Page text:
Gerald L. Schroeder is an Israeli-American and a devout Orthodox Jew who currently teaches at Jerusalem’s College of Jewish Studies. He studied at MIT, the Massachusetts Institute of Technology, earning B.Sc., M.Sc., and Ph.D. degrees there in nuclear physics and in earth and planetary sciences.
Here, drawn from his book God According to God: A Scientist Discovers We’ve Been Wrong About God All Along (New York: HarperOne, 2009), is a discussion about our rather special location among the planets orbiting our sun:
It is not surprising that Mercury is tidally locked to the sun. At 58 million kilometers from the sun, it is the closest planet to the sun. What is unexpected, on a superficial analysis, is that Venus is also tidally locked to the sun. Venus, at 108 million kilometers from the sun, is twice the distance from the sun compared to Mercury, and still the force of the sun’s pull has locked it into rotational sync. Venus is just under 30 percent closer to the sun than earth. Its period of rotation is 243 days, while its revolution around the sun takes 225 days. Aside from Mercury, Venus is the only other solar planet thus locked. Had the earth been closer to the sun, it too would have suffered a similar fate, one side baking and one side freezing.
A glance at the spacing of the seven inner planets tells wonders. (Neptune and Pluto are not considered here, since their orbits cross and therefore interact. From 1979 to 1999 Pluto was actually closer to the sun than was Neptune.) The orbit of each of the seven inner planets places it at approximately twice the distance to the sun as the planet in front of it. For example, Mercury is 58 million kilometers from the sun, and Venus is 108 million kilometers. Mars’s distance, 228 million kilometers, is approximately twice the distance of Venus from the sun. The asteroid belt similarly is twice the distance from the sun as is Mars. The nominal doubling pattern repeats with Jupiter (780 million kilometers), Saturn (1,430 million kilometers), and Uranus (2,870 million kilometers).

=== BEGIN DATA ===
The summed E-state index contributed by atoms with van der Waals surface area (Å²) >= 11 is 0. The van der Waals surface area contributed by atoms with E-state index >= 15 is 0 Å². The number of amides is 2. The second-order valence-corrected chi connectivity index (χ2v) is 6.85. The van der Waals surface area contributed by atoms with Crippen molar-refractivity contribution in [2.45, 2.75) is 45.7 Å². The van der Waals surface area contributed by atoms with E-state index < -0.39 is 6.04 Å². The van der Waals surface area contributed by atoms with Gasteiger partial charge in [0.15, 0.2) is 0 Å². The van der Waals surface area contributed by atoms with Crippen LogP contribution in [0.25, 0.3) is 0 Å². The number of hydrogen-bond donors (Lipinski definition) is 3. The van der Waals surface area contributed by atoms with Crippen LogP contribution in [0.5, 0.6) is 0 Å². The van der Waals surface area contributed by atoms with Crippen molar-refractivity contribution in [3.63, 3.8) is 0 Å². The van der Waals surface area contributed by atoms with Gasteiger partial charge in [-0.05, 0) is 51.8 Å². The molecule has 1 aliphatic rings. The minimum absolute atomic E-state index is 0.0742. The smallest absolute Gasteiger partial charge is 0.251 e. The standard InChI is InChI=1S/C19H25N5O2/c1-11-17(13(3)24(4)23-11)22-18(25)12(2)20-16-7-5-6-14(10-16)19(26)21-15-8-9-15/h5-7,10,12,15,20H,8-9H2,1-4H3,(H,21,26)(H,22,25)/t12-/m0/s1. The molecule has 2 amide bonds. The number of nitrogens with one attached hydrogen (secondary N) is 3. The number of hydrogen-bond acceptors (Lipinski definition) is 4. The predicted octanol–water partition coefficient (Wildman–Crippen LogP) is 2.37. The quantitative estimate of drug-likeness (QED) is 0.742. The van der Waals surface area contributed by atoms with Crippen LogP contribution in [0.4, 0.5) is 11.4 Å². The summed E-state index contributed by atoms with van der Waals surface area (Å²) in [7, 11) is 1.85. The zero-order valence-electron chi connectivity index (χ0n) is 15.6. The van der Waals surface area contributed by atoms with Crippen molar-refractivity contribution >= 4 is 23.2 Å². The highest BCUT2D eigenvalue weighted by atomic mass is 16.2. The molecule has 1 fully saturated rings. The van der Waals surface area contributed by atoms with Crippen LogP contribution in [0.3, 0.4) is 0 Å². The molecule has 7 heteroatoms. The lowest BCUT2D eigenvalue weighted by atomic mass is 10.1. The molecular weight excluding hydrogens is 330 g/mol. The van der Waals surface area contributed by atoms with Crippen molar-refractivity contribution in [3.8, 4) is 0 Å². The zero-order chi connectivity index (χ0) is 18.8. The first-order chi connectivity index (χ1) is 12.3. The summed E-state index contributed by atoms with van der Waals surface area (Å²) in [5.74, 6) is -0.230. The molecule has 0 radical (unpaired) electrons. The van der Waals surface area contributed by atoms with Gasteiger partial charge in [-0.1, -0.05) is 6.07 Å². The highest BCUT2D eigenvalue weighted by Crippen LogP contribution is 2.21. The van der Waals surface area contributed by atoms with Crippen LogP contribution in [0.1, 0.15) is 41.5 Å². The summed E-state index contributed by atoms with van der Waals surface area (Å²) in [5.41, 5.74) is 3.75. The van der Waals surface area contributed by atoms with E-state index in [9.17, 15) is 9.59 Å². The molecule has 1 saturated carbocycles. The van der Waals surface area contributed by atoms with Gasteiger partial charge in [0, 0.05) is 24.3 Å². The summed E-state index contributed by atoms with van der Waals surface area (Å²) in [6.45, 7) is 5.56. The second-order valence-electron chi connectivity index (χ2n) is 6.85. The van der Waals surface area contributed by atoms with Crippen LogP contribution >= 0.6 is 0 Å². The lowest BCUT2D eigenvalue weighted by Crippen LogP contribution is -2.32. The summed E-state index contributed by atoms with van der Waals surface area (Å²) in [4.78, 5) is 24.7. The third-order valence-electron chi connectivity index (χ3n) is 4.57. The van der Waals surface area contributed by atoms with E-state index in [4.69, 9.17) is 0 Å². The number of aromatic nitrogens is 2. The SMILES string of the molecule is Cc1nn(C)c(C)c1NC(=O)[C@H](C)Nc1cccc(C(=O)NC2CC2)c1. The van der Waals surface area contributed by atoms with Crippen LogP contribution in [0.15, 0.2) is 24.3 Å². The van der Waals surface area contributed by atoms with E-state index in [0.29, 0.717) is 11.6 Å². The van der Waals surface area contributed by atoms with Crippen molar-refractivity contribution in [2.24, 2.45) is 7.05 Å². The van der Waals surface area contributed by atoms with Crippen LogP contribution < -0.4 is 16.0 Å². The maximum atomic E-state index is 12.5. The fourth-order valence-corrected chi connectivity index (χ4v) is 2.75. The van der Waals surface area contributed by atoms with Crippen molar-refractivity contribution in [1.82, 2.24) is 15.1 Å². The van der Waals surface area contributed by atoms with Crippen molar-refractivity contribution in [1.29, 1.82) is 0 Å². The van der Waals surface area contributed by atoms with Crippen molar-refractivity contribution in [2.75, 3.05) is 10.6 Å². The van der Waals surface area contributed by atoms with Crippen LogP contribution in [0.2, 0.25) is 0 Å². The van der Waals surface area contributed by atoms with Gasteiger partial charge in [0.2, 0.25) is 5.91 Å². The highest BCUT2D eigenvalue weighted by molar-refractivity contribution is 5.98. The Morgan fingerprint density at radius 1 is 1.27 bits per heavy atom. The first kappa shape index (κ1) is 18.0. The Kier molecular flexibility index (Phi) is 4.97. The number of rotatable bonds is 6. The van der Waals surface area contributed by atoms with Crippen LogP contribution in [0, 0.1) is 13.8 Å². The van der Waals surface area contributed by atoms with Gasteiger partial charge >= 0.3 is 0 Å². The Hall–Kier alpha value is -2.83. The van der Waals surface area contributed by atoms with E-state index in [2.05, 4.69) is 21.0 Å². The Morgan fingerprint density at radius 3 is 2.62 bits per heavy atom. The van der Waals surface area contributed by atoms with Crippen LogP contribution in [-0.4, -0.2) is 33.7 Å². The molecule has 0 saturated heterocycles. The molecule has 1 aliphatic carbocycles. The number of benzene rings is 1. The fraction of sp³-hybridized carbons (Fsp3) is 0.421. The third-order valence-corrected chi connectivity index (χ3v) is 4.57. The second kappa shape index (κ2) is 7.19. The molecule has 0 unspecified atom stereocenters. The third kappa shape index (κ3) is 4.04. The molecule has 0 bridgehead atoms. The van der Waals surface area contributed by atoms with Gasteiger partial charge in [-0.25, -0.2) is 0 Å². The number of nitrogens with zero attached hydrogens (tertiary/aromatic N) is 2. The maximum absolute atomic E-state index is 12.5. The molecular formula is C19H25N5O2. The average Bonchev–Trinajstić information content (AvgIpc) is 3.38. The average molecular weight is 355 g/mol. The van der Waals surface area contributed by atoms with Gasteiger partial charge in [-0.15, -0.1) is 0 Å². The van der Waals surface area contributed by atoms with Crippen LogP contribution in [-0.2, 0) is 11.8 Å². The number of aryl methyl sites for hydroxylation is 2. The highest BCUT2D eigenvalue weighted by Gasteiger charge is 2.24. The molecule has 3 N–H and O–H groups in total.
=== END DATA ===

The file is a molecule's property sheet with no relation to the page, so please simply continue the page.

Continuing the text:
The exception to the pattern of doubled spacing between the planets is earth. According to this pattern, there should be no planet in the exceptionally life-friendly region between Venus (too close) and Mars (too far). But here we are. As we say, the exception proves the rule. The rule here is that we reside on a very special planet at a very special location within a very special stellar system, formed at just the right position within the right kind of galaxy. The earth’s distance from the sun, for the right amount of warmth, and its mass and gravity, for the ability to retain a proper atmosphere, put us in the only habitable zone within the solar system. (66-67)